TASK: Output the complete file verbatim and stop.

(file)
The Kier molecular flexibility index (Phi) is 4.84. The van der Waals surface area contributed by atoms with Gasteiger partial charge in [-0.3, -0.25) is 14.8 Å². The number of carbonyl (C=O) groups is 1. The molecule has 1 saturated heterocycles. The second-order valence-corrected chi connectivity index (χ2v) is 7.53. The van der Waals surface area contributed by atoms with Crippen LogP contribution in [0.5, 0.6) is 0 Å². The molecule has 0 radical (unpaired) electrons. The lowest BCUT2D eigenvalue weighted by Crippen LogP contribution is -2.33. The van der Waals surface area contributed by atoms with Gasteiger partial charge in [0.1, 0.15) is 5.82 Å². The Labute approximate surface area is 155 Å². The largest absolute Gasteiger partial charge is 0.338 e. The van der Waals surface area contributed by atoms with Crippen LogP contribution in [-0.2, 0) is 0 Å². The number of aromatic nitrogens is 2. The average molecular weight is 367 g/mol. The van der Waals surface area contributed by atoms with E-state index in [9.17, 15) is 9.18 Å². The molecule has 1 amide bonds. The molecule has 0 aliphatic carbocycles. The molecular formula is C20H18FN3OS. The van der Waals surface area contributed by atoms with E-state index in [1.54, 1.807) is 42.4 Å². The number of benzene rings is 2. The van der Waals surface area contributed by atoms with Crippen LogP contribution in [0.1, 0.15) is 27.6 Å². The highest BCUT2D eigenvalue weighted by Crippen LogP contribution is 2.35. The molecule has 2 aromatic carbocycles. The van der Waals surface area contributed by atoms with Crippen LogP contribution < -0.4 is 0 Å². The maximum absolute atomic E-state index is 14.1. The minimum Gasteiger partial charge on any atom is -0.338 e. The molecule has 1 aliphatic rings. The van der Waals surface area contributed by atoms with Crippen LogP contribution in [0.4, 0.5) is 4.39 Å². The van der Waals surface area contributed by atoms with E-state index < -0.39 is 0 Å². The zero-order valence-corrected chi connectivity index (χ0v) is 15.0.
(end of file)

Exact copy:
The Kier molecular flexibility index (Phi) is 4.84. The van der Waals surface area contributed by atoms with Gasteiger partial charge in [-0.3, -0.25) is 14.8 Å². The number of carbonyl (C=O) groups is 1. The molecule has 1 saturated heterocycles. The second-order valence-corrected chi connectivity index (χ2v) is 7.53. The van der Waals surface area contributed by atoms with Crippen LogP contribution in [0.5, 0.6) is 0 Å². The molecule has 0 radical (unpaired) electrons. The lowest BCUT2D eigenvalue weighted by Crippen LogP contribution is -2.33. The van der Waals surface area contributed by atoms with Gasteiger partial charge in [0.1, 0.15) is 5.82 Å². The Labute approximate surface area is 155 Å². The largest absolute Gasteiger partial charge is 0.338 e. The van der Waals surface area contributed by atoms with Crippen LogP contribution in [-0.2, 0) is 0 Å². The number of aromatic nitrogens is 2. The average molecular weight is 367 g/mol. The van der Waals surface area contributed by atoms with E-state index in [9.17, 15) is 9.18 Å². The molecule has 1 amide bonds. The molecule has 0 aliphatic carbocycles. The molecular formula is C20H18FN3OS. The van der Waals surface area contributed by atoms with E-state index in [1.54, 1.807) is 42.4 Å². The number of benzene rings is 2. The van der Waals surface area contributed by atoms with Crippen LogP contribution in [0.1, 0.15) is 27.6 Å². The highest BCUT2D eigenvalue weighted by Crippen LogP contribution is 2.35. The molecule has 2 aromatic carbocycles. The van der Waals surface area contributed by atoms with Crippen LogP contribution < -0.4 is 0 Å². The maximum absolute atomic E-state index is 14.1. The minimum Gasteiger partial charge on any atom is -0.338 e. The molecule has 1 aliphatic rings. The van der Waals surface area contributed by atoms with Crippen LogP contribution in [0.4, 0.5) is 4.39 Å². The van der Waals surface area contributed by atoms with E-state index < -0.39 is 0 Å². The zero-order valence-corrected chi connectivity index (χ0v) is 15.0.